Uncanny X-Men #13

by Tori B. on October 17, 2013

Wolverine was right, Psylocke is conceding to the fact that they just might not be okay, and future Jean Grey looks like she’s getting exactly what she wants. Things aren’t looking too good as we head into Uncanny X-Men #13, Part 8 of Battle of the Atom.
Writer: Brian Michael Bendis | Artists: Chris Bachalo, Tim Townsend, & Marte Gracia
Cover: Ed McGuinness & Marte Gracia | Publisher: Marvel
It’s the eighth installation of Battle of the Atom, and as we get closer to the end, it’s picking up in both confusion and intensity. So far Battle of the Atom’s pacing seems better and compared to recent events has done the best to keep a reader engaged despite it’s potentially lackluster plot. Not to say that the plot is certainly lackluster, but time travelling and X-Men is something many of us have seen before so it certainly has the potential at any moment to fall flat. The shared authorship between Bendis, Aaron, and Wood has certainly prevented the flow of the storytelling from becoming too dry so now that we’re back to Bendis on Uncanny, it still tells the same story, but still unique from the X-Men title from the previous week.
It’s confusing, certainly that’s what Bendis intended as he decided to do yet another time traveling story, but it’s better executed this time around, and has a reader struggling to decide who’s right and who are the good guys—and if future Jean Grey and Beast aren’t the good guys, what the hell happened to them. It opens a lot of questions and leaves a reader craving to know more, which is a brilliant strategy in hopes that it opens doors for future X-Men comics and plot lines (we’ll see). But it’s effective in pulling all sorts of X-Men characters into the fold so we’ll see readers on both sides, whether they’re classic fans and want to see Jean and Beast and Xavier succeed or we’ll have newer fans who are rooting for Jubilee, Phoenix (Quentin Quire), Colossus, and Wiccan be the ones to take Jean and company down.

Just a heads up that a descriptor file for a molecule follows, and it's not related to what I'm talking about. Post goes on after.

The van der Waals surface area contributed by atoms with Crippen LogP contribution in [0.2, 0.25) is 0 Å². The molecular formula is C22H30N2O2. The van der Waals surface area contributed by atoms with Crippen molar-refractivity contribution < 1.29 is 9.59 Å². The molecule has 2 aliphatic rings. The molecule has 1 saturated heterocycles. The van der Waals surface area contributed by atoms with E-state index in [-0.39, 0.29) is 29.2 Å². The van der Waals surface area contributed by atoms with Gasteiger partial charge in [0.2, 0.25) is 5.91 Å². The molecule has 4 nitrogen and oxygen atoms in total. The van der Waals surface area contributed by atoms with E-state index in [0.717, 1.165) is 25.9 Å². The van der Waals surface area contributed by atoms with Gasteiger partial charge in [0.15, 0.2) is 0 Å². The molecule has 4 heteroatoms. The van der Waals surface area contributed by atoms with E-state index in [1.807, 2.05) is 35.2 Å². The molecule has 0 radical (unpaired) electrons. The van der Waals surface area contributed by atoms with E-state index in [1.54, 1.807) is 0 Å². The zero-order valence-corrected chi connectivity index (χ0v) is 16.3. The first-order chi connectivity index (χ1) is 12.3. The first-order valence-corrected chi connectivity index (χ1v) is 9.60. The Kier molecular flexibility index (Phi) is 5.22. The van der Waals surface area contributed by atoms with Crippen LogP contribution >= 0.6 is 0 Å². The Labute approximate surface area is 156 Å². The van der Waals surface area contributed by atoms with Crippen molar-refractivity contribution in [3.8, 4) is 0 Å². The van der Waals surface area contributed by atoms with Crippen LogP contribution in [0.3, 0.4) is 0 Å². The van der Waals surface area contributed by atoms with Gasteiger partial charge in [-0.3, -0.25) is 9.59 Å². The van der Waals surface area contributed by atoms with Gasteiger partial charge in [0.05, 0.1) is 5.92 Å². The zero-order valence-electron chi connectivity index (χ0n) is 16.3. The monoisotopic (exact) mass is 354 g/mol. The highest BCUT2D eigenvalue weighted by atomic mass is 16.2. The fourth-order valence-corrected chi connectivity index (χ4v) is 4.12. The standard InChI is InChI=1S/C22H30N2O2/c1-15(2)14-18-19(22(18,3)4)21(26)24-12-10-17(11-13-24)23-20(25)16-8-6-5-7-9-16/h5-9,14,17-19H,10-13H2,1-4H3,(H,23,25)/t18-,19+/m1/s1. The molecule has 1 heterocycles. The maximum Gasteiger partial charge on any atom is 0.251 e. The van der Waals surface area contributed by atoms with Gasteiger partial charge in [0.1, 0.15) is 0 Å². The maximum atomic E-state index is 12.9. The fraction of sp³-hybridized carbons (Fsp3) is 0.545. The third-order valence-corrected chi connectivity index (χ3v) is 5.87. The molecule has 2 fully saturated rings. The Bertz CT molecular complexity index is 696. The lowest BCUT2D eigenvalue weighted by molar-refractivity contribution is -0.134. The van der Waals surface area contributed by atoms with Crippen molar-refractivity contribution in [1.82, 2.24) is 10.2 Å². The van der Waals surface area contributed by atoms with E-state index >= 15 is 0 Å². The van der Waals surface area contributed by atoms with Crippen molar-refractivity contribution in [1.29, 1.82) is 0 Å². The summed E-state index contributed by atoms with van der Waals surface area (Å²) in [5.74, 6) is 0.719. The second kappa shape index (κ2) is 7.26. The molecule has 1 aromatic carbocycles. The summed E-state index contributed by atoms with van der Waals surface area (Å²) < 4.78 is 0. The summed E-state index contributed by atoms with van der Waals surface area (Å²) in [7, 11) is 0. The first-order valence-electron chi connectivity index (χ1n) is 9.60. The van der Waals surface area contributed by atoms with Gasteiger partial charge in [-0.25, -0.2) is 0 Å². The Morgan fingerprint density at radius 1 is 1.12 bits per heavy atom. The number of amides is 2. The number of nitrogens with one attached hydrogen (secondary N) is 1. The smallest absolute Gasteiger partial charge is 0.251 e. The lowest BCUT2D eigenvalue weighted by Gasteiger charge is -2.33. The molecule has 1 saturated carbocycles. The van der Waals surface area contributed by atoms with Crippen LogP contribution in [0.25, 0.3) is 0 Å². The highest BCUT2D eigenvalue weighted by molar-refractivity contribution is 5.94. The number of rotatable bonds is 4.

There’s certainly more than what meets the eye in this issue and there are layers of intrigue being built up, in hopes that by the time we reach issue ten, it’ll be a huge surprise (once again, we’ll see).
It’s not a perfect curtain of mystery around all these future characters and some get lost in the confusion, like Molly Hayes for example. We haven’t seen much of her since the beginning of the event and she returns only to kick the crap out of Colossus, which is awkward to see because the Molly we know from the Runaways idolizes the X-Men and while it looks like she’s clearly been through a lot, we haven’t had enough exposure to this future Molly, to truly grasp where she’s coming from and as much as I adore her character, she feels wholly unnecessary to the plot and any other character could have easily been thrown in.
Bendis seems to struggle a bit with dialogue, with Jean in particular, having her swear and usual casual slang when under duress, which seems off and breaks the reader out of the moment temporarily, but his build up in story makes up for it and by the end it’s easy to just want the next issue already.
Though there are criticisms for Bendis’ writing, there are none for the art. Bachalo is on top form, especially with Townsend on inks (as they continue to draw my favourite rendition of Quentin), and Gracia’s colours make each page pop beautifully.
Part 8 is a fairly solid issue of Battle of the Atom, and hopefully they can continue to hold onto this momentum as we get to the final two issues.

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